2nd bomb blast rocks Russian city

The second suicide bomb attack in two days hit the southern Russian city of Volgagrad, killing 14 and wounding dozens more. The target was a trolleybus. Yesterday's attack was at the rail station.

The attacks call into question Russian security efforts in advance of the Sochi Olympics scheduled to being in early February.


Another deadly blast has struck the southern Russian city of Volgograd, killing at least 14 people and further highlighting Russia's security challenges as it readies to host the Winter Olympics in less than six weeks.

An explosion hit a trolleybus near a busy market during the morning rush hour Monday, a day after a blast at Volgograd's main train station killed 17 people and wounded at least 35 others.

Like Sunday's attack, the blast Monday was a terrorist act, Vladmir Markin, a spokesman for the country's federal investigation agency, told the state-run news agency RIA Novosti.

No one claimed responsibility for the explosions. But they come several months after the leader of a Chechen separatist group pledged violence to disrupt the 2014 Sochi Winter Olympics.

Video footage from the scene Monday showed the twisted shell of the blue trolleybus, with debris spread around it. The impact of the blast blew out the roof of the bus, as well as windows of several nearby houses. At least 28 people were reported to be wounded. Several are in serious condition, including a 6-month-old baby, RIA Novosti reported.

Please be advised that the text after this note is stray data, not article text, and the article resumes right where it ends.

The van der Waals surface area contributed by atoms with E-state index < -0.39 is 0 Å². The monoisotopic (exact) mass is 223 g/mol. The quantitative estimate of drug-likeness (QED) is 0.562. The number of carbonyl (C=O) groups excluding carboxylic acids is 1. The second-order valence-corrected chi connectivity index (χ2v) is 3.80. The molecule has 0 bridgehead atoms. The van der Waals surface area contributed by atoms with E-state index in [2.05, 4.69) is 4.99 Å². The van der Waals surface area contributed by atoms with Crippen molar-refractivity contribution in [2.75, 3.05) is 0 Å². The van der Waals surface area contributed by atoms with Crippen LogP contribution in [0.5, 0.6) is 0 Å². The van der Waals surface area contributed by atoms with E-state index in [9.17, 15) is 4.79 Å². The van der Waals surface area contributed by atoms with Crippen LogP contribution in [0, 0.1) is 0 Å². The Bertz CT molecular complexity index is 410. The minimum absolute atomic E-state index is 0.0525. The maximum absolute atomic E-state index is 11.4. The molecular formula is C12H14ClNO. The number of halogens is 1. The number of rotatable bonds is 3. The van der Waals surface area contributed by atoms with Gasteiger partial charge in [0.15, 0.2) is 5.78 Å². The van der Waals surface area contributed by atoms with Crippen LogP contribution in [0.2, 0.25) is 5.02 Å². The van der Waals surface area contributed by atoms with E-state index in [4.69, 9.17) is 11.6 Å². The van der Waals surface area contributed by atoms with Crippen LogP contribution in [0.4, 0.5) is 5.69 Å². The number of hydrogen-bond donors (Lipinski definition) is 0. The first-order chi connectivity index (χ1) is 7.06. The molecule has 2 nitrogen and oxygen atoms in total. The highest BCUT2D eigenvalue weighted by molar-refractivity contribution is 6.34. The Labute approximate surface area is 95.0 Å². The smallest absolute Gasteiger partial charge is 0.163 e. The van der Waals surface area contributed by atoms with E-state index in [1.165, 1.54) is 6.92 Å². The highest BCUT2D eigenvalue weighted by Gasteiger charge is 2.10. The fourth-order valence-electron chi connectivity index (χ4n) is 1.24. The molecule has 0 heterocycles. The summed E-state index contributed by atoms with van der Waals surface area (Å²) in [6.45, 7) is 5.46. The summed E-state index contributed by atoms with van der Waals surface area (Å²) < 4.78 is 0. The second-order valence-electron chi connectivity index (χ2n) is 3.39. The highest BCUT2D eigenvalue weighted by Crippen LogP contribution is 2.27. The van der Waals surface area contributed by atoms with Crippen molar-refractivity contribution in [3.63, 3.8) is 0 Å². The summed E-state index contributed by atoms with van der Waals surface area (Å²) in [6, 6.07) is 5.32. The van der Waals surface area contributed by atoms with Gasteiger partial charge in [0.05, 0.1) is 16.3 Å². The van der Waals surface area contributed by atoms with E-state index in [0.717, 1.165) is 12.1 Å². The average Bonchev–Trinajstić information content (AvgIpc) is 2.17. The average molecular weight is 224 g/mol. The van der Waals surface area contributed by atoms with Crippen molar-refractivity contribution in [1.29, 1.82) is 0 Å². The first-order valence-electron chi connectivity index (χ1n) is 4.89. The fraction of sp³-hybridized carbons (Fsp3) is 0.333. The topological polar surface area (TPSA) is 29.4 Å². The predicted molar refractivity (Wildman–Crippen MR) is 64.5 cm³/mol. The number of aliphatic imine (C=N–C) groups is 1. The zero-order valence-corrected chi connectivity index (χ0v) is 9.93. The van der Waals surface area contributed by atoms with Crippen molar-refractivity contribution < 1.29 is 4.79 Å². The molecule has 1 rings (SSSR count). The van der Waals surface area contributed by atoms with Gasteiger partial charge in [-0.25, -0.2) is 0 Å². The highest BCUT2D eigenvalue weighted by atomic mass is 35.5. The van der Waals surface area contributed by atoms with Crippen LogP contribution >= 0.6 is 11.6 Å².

Based on the footage, the blast appeared to have occurred in the back half of the bus. The federal investigation agency said it believes the explosion was set off by a male suicide bomber.

And there are strong indications the two attacks are linked, the agency said.

Investigators said the train station blast Sunday appeared to have been caused by a suicide bomber, who may have been female.

Markin told RIA Novosti that DNA testing will be carried out on the remains of the station bomber, who used the equivalent of 10 kilograms (22 pounds) of TNT in a device containing shrapnel. Investigators say they also found an unexploded grenade at the scene.

Video taken from an outside security camera shows a huge fireball inside what appears to be the main entrance of the three-story stone building, followed by a steady trail of smoke coming out of shattered windows.

Sochi is 640 miles from Volgagrad, but it's possible that the terrorists are testing methods and modes of attack, priming themselves for something really big when the games get underway.

Some security experts think the Russians aren't up to it. You would think in an authoritarian country like Russia, security would be a strong point. But in this case, there are so many soldiers, secret police, police, and other security personnel that there may be problems in coordinating such a massive force.

A few more bombs like these two and there are likely to be a trickle of cancellations to the Olympics.